Figures released just before Christmas show the UK’s current account deficit widened to £26.5bn between July and September 2018. This shortfall of goods and services exports over imports amounted to 4.9pc of GDP, bigger than the previous quarter, but an improvement on the UK’s net trade position immediately after the June 2016 Brexit referendum.
Part of this latest current account deterioration reflects higher profits at foreign-owned British-based firms, some of which then flow overseas. While this scores negatively in the trade figures, it is still positive news.
Also, Britain’s budget deficit narrowed to £7.2bn in November, the lowest monthly shortfall of government revenue over receipts since November 2004. So far during this fiscal year, the deficit is 30pc down on the same period in 2017, a marked improvement.
Ordinarily, these kind of considerations – trade flows and sovereign borrowing needs – help determine the ups of sterling. Since Britain triggered Article 50 in March 2017, though, and particularly over recent months, the pound has been driven largely by Brexit. The UK currency seems immune from economic data, swinging instead on any political news, rumour or innuendo relating to Britain’s EU departure in 11 weeks’ time.
The prevailing wisdom is that sterling could rise significantly during 2019, as and when Brexit uncertainty is dispelled. In trade-weighted terms, the pound does indeed look 15-20pc undervalued.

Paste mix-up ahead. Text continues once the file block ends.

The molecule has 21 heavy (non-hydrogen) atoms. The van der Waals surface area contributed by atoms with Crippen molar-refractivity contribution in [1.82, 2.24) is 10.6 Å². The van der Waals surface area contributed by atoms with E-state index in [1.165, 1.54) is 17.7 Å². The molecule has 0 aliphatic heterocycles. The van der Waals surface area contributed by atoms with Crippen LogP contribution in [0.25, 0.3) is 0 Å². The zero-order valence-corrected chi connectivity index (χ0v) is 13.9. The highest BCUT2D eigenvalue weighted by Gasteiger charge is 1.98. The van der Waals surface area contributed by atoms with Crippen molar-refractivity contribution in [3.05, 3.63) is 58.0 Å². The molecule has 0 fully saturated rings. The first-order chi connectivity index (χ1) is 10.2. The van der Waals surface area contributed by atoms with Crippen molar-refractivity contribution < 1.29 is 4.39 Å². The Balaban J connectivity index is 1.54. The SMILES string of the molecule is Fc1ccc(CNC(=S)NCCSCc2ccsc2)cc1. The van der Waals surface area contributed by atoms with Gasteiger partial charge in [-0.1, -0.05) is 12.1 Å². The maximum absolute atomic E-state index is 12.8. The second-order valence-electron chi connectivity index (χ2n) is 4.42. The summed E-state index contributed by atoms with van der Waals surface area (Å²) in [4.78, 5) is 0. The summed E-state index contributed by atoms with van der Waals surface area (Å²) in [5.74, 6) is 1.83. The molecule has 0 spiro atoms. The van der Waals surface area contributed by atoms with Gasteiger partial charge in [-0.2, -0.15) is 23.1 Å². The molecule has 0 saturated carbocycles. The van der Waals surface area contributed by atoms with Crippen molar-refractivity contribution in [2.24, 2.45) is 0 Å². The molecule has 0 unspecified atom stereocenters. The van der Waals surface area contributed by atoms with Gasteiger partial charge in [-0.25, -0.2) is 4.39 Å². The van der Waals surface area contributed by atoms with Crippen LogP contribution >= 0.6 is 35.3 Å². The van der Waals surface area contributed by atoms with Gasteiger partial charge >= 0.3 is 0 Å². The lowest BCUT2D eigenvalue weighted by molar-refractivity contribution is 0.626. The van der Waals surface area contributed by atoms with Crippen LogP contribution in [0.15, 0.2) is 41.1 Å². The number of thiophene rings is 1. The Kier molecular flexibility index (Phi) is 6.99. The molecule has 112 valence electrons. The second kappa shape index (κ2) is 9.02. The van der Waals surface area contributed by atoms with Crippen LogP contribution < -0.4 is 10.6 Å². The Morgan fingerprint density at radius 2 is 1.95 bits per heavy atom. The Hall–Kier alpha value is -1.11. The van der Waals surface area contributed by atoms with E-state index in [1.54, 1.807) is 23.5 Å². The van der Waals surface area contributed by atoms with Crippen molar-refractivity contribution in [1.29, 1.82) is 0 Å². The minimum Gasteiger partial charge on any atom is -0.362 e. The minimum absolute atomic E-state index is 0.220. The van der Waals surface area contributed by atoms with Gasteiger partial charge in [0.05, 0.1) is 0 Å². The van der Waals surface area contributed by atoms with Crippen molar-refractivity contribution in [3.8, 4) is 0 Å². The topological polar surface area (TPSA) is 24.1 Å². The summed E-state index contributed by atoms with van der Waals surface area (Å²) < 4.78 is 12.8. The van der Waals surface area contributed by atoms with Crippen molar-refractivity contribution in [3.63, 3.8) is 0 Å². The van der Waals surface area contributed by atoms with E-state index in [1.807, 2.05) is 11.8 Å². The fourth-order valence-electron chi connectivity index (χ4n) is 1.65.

Sterling hit lows of $1.25 last month, as Theresa May postponed the “meaningful vote” on her Withdrawal Agreement and Parliament went into meltdown. Yet the long-term fundamentals suggest the UK currency should be stronger, against both the dollar and euro.
The pound will stay shackled to Brexit-related politics at the very least until the end of March – when we’ll leave the EU either under Theresa May’s deal, an improved deal following EU concessions or “no deal”. That’s unless Article 50 is extended – in which case, all bets are off.
The now openly anti-Brexit faction across Britain’s political class – “I respect the referendum result, but …” was always disingenuous nonsense – could force the Government to stage a second referendum.
That would take time – meaning, again, Article 50 will need extending, something Brussels will no doubt miraculously engineer if it increases the chance of the UK (and our massive annual contributions) remaining in the EU.
Alternatively, of course, May’s ramshackle administration could fall, leading to a general election – and further months of chaos. It could well be a long time, then, before Brexit uncertainty dissipates and economic fundamentals returns as the main driver of our national currency. Until then, sterling predictions are largely political guesswork.
The dollar last week rallied from three-month lows, after Jerome Powell, the Federal Reserve chairman, said the US central bank will implement more “quantitative tightening”, further shrinking its balance sheet after years of emergency expansion following the global financial crisis.